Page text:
An average person farts 14 times a day… Luckily, the majority of your farts take place at night while sleeping. Being gassy is never fun, especially when you’re surrounded by other people but it happens to the best of us.
Luckily, the majority of your farts take place at night while sleeping. Being gassy is never fun, especially when you’re surrounded by other people but it happens to the best of us.
But if you’re dealing with more frequent gas than usual, your body might be trying to send you some hints about how it’s functioning. Read on to see if one of these culprits is behind your sudden stinkiness.
Symptoms of gas
A healthy person passes gas an average of 13-21 times per day, but there could be a problem if it’s significantly higher than that. Burping, bloating, and abdominal discomfort can also indicate that a little too much air has made its way inside the gastrointestinal (GI) tract.
Causes of gas
Plenty of things can lead to extra air in the plumbing. Gas is a combination of air introduced into the GI tract from outside your body (i.e., room air) and various chemical gases produced by bacteria in the colon.
The way gas gets inside can contribute to how smelly or loud passing it will be. Thankfully, the kind of gas that comes from swallowed air, carbonated beverages, etc., isn’t all that odiferous. But these are the farts that can break the sound barrier if a large amount of air gets swallowed. While the gas made by bacteria isn’t quite as voluminous, it can make for quite the stink bomb. Certain bacteria make gases containing sulfur, a stinky chemical that’s also given off by rotting eggs.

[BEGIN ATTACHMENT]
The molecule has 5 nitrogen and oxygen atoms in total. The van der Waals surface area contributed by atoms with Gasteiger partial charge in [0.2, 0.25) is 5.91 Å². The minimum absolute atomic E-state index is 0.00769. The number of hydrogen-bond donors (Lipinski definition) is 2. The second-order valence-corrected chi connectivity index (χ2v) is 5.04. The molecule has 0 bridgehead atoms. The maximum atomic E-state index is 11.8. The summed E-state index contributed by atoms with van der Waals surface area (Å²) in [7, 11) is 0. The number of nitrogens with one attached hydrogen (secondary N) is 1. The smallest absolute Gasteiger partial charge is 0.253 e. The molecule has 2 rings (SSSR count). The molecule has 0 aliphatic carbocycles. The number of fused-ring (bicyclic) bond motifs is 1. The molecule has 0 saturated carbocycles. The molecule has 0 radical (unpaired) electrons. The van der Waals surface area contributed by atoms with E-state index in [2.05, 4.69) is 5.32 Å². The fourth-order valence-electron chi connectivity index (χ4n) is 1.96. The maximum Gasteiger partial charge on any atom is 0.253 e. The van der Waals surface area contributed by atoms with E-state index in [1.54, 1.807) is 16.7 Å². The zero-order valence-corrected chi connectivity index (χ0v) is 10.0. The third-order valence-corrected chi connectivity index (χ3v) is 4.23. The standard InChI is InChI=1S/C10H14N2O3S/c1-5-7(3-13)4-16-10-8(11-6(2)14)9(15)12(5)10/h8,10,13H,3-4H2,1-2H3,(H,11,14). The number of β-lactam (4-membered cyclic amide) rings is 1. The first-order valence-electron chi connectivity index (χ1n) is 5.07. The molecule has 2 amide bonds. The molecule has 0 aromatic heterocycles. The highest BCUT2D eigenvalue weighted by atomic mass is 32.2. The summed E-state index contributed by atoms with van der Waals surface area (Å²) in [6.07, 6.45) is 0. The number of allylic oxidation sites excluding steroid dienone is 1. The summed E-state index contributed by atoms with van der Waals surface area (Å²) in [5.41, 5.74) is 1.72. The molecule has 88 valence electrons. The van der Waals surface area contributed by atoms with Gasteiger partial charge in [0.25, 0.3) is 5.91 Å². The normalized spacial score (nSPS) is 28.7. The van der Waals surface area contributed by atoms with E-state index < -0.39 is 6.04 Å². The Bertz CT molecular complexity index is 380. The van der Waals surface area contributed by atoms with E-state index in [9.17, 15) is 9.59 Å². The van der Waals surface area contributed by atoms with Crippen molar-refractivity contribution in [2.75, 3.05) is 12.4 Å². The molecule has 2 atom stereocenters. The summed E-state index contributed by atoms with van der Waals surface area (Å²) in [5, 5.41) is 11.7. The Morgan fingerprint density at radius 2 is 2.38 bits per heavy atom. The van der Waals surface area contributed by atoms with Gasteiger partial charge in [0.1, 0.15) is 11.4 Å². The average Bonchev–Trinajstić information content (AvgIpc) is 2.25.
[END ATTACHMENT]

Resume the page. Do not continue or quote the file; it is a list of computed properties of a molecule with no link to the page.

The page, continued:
There are a bunch of things that can lead to extra gas buildup. We’ll start with the relatively normal causes of gas and work our way to the more severe.
- Swallowed air. Eating too fast, chewing gum, smoking, drinking carbonated beverages, and drinking through a straw can all introduce gas into the GI tract.
- Constipation. When gas runs into a roadblock, it can lead to bloating, discomfort, and even sharp pain. Think of it as your body pulling a Gandalf: “You shall not pass!”
- Eating certain foods. Some foods like avocados, cherries, and plums; legumes like beans, lentils, and soybeans; and wheat, onions, and garlic, among others, are notorious for causing gas. When the human digestive system can’t break down a particular food, the nutrients pass into the colon where they become chow for good bacteria. A byproduct of bacterial digestion? You guessed it—gas. The type of food consumed and the kinds of bacteria present in an individual’s colon will determine how much gas is produced and how smelly it is.
- Artificial sweeteners. Certain artificial sweeteners (when consumed in excessive amounts) cause gas and diarrhea in healthy people. These sweeteners are often used in chewing gum.
- Food intolerances. Some people lack the digestive enzymes necessary to break down a particular food like dairy products or foods containing gluten. If your body is having trouble breaking down certain foods, it’ll let you know via gas. If you notice an upset stomach every time you consume these foods, your doctor can help you come up with a plan to relieve your symptoms as much as possible.